“What was that? An accident?” Devon asked. He saw the concerned look on his friend’s face.
“No, I- I think it’s…” Pablo’s words trailed off internally.
Devon heard two doors slam and the murmur of muted voices. He watched as panic flooded over Pablo.
“They found me,” was all he said before running.
An older man and a young boy broke through the bushes carrying fishing lines baited with dangling worms. The boy also had a tackle box full of assorted hooks and lure while the older man had a wire net on an aluminum pole. They chased after Pablo like hungry savages.
“I see him, Grandpa. He’s real. He’s really real,” Billy said as he ran, hopping over the Koi pond.
“I told you boy. And this time he ain’t getting away.”
Devon stood shocked. He couldn’t comprehend what was happening. Pablo had never mentioned anything like this ever happening to him before. It was hard to believe.
Grandpa cut him off, blocking the path to the backdoor. He slung his line back and tossed the wormed-hook at Pablo’s chest. It bounced down to the grass lying flat. Tucking the net under his arm, he began reeling the line in. Pablo’s trout hand immediately spotted the dancing worm and reacted, darting forward, pulling Pablo to his knees.
“No! Not again!” he shouted to his hand.
Billy ran up behind, blocking Pablo in. He set the tackle box and his line on the ground. “Grandpa, toss me the net.”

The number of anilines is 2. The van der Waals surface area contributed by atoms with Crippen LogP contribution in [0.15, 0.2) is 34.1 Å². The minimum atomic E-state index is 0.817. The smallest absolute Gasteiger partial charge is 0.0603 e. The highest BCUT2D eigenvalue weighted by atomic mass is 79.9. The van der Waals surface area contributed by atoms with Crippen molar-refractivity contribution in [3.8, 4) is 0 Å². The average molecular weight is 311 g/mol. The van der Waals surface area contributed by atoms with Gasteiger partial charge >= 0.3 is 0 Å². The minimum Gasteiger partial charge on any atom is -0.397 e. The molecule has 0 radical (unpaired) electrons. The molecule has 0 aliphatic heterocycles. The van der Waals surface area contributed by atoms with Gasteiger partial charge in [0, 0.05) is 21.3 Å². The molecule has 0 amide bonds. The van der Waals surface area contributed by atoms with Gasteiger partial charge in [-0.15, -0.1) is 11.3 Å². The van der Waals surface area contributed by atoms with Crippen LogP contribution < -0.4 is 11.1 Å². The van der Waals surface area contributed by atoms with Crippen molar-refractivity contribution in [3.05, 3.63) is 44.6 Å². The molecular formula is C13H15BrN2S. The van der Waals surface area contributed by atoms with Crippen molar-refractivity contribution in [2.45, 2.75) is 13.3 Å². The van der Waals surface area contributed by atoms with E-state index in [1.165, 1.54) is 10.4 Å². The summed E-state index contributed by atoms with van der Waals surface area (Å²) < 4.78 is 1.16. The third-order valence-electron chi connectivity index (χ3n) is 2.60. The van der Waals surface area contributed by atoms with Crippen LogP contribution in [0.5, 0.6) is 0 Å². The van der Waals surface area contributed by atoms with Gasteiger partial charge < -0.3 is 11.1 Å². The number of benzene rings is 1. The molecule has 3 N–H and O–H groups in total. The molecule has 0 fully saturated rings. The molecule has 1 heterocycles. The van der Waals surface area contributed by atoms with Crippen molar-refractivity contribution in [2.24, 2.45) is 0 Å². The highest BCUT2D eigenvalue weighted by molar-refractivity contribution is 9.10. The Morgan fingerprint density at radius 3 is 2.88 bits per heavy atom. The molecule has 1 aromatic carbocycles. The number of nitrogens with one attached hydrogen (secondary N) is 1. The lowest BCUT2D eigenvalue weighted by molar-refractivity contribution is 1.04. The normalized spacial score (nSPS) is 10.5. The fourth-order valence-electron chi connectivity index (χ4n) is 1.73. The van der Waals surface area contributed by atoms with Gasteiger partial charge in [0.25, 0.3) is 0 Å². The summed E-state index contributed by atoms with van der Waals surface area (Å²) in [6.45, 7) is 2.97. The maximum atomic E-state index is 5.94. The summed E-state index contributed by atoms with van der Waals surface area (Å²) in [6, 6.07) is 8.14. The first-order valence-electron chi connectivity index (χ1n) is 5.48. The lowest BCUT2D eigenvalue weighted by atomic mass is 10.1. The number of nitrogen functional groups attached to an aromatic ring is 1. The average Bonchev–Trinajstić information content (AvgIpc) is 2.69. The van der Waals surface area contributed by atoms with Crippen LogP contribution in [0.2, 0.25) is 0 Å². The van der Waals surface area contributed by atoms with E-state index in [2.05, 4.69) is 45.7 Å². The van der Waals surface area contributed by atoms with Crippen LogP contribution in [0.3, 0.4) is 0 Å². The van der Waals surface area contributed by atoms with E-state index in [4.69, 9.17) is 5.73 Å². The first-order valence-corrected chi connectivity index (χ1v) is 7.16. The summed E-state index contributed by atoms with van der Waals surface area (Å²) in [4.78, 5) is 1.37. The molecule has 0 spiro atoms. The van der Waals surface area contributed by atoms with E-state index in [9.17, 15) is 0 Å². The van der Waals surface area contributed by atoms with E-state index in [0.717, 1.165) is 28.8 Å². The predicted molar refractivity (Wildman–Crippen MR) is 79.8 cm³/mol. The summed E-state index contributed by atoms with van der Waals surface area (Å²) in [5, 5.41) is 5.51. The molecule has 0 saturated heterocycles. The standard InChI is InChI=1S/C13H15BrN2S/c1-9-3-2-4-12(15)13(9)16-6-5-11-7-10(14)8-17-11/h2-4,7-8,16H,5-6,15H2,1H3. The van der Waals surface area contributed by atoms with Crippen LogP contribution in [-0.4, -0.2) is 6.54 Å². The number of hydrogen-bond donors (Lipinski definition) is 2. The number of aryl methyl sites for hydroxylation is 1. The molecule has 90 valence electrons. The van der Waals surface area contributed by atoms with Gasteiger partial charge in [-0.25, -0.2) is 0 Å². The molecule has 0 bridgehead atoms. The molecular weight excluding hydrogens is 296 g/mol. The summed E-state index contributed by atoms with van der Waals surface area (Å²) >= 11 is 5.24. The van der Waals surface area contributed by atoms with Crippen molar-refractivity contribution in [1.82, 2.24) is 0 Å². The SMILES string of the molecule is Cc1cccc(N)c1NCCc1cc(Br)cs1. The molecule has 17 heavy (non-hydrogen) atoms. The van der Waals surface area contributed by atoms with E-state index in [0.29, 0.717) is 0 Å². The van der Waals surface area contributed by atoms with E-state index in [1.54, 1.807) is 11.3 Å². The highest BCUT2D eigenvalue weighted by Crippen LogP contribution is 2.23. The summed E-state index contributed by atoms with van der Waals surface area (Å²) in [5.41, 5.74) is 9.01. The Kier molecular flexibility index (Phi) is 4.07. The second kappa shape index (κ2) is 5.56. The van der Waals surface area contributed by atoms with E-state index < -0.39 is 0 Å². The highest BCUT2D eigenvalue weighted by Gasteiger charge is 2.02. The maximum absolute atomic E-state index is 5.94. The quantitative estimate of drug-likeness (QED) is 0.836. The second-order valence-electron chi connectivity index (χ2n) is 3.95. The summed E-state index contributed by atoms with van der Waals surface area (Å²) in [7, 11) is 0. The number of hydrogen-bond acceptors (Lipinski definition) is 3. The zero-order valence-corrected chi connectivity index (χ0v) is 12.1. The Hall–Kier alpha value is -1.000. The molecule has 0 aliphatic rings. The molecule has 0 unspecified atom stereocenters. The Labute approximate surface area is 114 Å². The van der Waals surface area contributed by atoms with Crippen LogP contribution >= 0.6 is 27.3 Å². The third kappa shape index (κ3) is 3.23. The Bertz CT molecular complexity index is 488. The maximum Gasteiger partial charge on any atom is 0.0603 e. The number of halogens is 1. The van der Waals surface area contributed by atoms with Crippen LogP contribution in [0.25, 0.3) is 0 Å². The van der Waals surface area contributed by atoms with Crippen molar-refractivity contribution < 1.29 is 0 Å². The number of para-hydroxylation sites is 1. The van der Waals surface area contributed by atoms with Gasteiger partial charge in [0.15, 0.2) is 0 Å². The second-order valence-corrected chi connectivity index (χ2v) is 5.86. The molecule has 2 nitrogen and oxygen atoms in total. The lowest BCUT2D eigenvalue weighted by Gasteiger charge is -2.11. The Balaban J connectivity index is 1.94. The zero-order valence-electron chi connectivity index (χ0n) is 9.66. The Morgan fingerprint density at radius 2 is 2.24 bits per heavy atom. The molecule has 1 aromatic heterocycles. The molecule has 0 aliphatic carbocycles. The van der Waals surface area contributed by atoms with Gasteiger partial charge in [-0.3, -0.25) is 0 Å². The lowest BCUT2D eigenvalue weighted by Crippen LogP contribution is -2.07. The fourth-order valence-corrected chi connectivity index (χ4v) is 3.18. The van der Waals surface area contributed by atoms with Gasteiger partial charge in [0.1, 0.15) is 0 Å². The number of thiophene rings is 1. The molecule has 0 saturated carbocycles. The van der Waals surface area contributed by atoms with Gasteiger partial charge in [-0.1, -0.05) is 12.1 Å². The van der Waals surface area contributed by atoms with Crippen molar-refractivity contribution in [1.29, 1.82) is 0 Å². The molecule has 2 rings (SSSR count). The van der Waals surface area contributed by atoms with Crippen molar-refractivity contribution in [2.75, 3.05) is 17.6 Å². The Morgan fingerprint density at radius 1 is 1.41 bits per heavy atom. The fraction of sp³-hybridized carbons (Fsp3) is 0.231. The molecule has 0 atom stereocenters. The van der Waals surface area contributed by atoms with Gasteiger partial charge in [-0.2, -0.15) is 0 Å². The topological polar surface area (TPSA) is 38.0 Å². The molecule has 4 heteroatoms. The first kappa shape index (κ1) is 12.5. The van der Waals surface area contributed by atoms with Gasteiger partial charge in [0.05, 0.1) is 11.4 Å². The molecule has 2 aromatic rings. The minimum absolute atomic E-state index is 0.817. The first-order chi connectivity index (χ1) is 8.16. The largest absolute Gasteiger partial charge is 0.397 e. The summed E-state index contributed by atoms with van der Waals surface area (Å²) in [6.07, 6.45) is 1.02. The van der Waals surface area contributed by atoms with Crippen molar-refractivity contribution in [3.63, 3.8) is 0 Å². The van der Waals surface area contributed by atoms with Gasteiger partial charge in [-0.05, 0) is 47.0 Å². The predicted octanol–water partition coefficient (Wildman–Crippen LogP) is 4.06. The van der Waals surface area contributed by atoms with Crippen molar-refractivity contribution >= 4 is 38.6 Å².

Grandpa waited until the trout hand lunged onto the worm, before tossing the net to his grandson. Then he pulled the line taunt, snagging the fish hand on the hook. Pablo winced in pain, watching in agony as the hook broke through the side of his trout hand's mouth.
Billy grasped the net from the air and slammed it down over Pablo’s head like he had been training his whole life for this moment. “We got him, Grandpa! We got him!”
Devon moved toward his friend, hesitant to involve himself. “What the hell is going on here?”
“Stay out of this, son,” Grandpa said. “This is our catch, fair and square.” He continued to reel the line in, until he was face to face with Pablo.
“I'm calling the cops,” Devon said, running back to the lawn chairs to get his cell phone.
Grandpa and Billy ignored him, focusing on their catch.
“Thought you could get away from me, didn't you,” Grandpa snarled.
“Let me go.”
“You've been running long enough, time to come home. Got a perfect spot for you right above my mantle.”
“Cops are on the way!” Devon shouted from across the yard.
Pablo noticed Grandpa and Billy glance over at his friend, letting down their guard. He knew it was his only chance. Jumping to his feet, Pablo knocked the net off his head with his free arm and then ripped the hook out of his trout. It tore a small hole, leaving blood running down his fish forearm.
“Grab him! Grab him!” Grandpa shouted.
But Pablo was already running, pushing passed Billy and sprinting to the front yard.
Both Grandpa and Billy gave chase but Pablo was too fast, darting across yards and out of sight.
“Damnit.” Grandpa cursed as he pulled up, out-of-breath.
Billy stopped beside him. “He got away again.”
“Don't worry, we'll track him down. He can't run forever. I'll chase that fish until the day I die.”